An Iraqi protestor in Basra, Iraq. Photo: Haidar Mohammed Ali/AFP/Getty Images

Protests that began in Basra over a lack of basic services and job opportunities have spread to several cities in Iraq and left at least eight dead and dozens injured, CNN reports.

The big picture: Saad Jawad of London School of Economics told Al Jazeera that unless people see "concrete improvements in their lives that satisfy their demands — improvements in electricity, employment, services and actions against corrupt officials — they won't stand down."

Why they're protesting
  • Basra is the "oil hub and Shia heartland" of Iraq, per the Independent, and holds 70% of Iraq's oil reserves, yet it suffers from crumbling infrastructure, unemployment and poverty.
  • The region "has long been neglected" by the government, starting with dictator Saddam Hussein, per Reuters.
  • Demonstrators are also fed up with political parties; one protestor, Abdulrahman Mohammed, told the Washington Post: "We've had enough of these parties who put Iranian interests ahead of us and treat the people like wood to burn when they need money."
Where things stand
  • In addition to the eight killed, dozens have been injured and hundreds arrested, per Al Jazeera. Police officers and security forces are among those injured.
  • Protestors have targeted "government buildings, branches of political parties and powerful Shiite militias and stormed the international airport in the holy city of Najaf," Reuters reports.
  • The government cut off internet access, the Washington Post reports, in efforts to "contain further violence."
What they're saying
  • Iraqi Prime Minister Haider al-Abadi announced a financial investment for the region worth $3 billion, Al Jazeera reports, pledging spending on infrastructure like schools and housing, as well as other services.
  • Grand Ayatollah Ali al-Sistani, the country's top Shiite cleric, sided with the demonstrators, saying there is an "extreme lack of public services," NBC reports.
  • A woman who lost her son in the protests, Um Faten, told CNN: "We are fed up with the situation — our sons had no other solution but to go out and protest. I want my children to live a normal life, but it seems we are losing hope that things will get better here."
  • Protestor Murtadha Rahman, told Reuters: "I live in a place which is rich with oil that brings billions of dollars while I work in collecting garbage to desperately feed my two kids. I want a simple job, that's my only demand...I won't go even if you kill me."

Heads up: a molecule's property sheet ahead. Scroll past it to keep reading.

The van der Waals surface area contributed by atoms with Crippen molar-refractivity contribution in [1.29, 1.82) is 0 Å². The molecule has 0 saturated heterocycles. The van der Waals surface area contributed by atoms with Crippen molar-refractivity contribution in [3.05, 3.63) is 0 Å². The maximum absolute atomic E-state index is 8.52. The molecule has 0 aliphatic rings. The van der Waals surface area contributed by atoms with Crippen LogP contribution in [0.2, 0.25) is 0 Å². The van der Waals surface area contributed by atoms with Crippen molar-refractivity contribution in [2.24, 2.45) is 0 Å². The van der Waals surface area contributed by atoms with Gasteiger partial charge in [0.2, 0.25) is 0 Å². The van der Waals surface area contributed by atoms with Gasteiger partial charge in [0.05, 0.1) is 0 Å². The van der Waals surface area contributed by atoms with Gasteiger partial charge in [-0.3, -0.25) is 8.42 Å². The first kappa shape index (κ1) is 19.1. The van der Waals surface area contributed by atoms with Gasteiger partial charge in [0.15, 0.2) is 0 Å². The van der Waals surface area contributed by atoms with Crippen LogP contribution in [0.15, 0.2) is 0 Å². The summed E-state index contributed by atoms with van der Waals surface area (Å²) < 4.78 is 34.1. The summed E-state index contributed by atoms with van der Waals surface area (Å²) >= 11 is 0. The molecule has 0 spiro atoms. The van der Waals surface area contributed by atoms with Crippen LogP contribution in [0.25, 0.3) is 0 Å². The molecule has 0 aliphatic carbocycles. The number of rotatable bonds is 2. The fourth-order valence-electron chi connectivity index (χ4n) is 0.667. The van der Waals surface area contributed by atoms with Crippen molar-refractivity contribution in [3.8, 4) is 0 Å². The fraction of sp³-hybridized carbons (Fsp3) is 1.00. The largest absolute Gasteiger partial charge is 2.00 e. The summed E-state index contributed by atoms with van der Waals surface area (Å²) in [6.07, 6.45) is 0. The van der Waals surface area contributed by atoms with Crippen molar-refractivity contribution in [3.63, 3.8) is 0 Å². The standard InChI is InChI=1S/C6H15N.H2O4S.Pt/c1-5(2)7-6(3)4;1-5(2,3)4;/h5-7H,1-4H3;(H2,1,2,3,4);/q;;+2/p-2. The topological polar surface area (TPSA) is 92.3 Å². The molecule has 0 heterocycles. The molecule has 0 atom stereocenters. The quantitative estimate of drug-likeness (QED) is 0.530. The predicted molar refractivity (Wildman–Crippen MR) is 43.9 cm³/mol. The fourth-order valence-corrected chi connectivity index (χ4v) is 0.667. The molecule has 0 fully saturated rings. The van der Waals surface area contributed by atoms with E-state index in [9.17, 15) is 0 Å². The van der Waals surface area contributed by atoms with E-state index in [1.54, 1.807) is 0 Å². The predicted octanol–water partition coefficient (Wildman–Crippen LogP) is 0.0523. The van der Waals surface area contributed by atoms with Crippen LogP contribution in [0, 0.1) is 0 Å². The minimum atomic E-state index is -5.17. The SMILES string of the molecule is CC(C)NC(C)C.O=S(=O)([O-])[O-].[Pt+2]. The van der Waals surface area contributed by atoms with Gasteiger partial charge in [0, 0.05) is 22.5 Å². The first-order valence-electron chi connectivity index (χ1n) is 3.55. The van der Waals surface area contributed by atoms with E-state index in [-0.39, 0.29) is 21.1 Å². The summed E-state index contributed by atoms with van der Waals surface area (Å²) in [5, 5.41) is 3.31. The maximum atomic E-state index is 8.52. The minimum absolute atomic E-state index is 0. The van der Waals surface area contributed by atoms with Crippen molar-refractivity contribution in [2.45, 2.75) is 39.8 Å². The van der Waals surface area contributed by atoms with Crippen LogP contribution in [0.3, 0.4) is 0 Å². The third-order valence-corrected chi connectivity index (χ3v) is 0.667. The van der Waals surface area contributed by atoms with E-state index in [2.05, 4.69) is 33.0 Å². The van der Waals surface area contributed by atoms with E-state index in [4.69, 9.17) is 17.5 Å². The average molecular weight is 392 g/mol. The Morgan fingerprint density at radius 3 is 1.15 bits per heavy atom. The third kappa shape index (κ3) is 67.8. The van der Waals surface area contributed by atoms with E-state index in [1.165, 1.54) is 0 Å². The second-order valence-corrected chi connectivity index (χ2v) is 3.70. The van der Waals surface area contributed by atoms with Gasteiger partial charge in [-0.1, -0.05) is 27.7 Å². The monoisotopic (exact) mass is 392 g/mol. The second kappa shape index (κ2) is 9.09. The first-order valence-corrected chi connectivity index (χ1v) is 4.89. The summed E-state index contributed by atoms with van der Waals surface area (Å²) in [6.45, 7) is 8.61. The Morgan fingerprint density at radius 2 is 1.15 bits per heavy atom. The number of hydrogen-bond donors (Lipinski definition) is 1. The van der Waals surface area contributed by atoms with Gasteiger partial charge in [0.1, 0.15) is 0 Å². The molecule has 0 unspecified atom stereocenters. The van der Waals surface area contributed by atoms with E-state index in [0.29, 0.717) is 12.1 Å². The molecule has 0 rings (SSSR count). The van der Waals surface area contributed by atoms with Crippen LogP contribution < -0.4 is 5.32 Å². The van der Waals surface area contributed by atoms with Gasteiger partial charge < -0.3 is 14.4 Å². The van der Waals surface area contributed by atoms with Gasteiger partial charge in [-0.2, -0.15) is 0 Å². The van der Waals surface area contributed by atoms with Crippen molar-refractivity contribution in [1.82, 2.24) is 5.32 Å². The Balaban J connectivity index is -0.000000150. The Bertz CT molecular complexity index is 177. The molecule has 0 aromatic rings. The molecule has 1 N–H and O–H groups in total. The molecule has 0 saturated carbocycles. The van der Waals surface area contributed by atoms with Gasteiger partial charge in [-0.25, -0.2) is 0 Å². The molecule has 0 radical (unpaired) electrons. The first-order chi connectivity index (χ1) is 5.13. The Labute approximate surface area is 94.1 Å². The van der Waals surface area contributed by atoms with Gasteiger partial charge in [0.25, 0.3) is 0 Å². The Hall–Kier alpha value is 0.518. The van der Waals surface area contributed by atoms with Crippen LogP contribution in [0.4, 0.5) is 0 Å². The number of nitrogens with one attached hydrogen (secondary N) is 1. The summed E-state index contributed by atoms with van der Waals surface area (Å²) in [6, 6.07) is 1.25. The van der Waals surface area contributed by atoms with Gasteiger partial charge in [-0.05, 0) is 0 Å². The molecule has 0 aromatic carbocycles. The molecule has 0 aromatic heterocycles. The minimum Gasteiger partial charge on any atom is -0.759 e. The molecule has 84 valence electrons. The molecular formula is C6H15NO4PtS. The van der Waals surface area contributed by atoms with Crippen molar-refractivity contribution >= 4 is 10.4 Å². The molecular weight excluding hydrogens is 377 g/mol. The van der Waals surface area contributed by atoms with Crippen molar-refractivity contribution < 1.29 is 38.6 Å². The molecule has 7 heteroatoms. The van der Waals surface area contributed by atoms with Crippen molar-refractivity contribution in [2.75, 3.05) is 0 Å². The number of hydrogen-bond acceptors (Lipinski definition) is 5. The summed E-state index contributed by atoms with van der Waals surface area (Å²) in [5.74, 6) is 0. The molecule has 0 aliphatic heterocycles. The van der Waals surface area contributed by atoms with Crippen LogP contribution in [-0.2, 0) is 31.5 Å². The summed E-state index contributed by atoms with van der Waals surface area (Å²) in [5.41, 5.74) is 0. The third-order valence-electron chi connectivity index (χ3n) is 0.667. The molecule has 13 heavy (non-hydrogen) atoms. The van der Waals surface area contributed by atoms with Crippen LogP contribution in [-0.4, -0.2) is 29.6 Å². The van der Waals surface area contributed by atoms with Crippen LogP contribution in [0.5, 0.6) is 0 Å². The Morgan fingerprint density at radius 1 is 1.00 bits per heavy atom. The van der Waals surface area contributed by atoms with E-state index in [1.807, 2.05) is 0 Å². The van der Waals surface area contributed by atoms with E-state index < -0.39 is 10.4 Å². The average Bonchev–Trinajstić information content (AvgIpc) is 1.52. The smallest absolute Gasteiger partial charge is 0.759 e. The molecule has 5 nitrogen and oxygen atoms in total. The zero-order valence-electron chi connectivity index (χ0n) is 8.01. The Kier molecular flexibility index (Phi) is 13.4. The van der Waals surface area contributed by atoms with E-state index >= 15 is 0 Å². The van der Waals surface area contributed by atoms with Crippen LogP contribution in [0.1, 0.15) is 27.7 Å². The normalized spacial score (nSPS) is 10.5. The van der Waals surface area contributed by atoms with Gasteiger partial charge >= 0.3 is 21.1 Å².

Go deeper

Report: Goldman to settle DOJ probe into Malaysia's 1MDB for over $2B

Illustration: Lazaro Gamio/Axios

Goldman Sachs has agreed with the Department of Justice to pay over $2 billion for the bank's role in Malaysia's multi-billion dollar scandal at state fund 1MDB, Bloomberg first reported.

Why it matters: The settlement, expected to be announced within days, would allow Goldman Sachs to avoid a criminal conviction in the U.S. over the bribery and money laundering scandal that saw three of its former bankers banned for life from the banking industry by the Federal Reserve Board.

Updated 1 hour ago - Politics & Policy

Coronavirus dashboard

Illustration: Aïda Amer/Axios

  1. Politics: Americans feel Trump's sickness makes him harder to trustFlorida breaks record for in-person early voting — McConnell urges White House not to strike stimulus deal before election — Republican senators defend Fauci as Trump escalates attacks.
  2. Health: The next wave is gaining steam.
  3. Education: Schools haven't become hotspots — University of Michigan students ordered to shelter-in-place.
  4. World: Ireland moving back into lockdown — Argentina becomes 5th country to report 1 million infections.

Trump threatens to post "60 Minutes" interview early after reportedly walking out

Trump speaks to reporters aboard Air Force One, Oct. 19. Photo: Mandel Ngan/AFP via Getty Images

President Trump tweeted on Tuesday that he was considering posting his interview with CBS' "60 Minutes" prior to airtime in order to show "what a FAKE and BIASED interview" it was, following reports that he abruptly ended the interview after 45 minutes of taping.

Why it matters: Trump has escalated his war on the media in the final stretch of his re-election campaign, calling a Reuters reporter a "criminal" this week for not reporting on corruption allegations about Hunter Biden and disparaging CNN as "dumb b*stards" for the network's ongoing coronavirus coverage.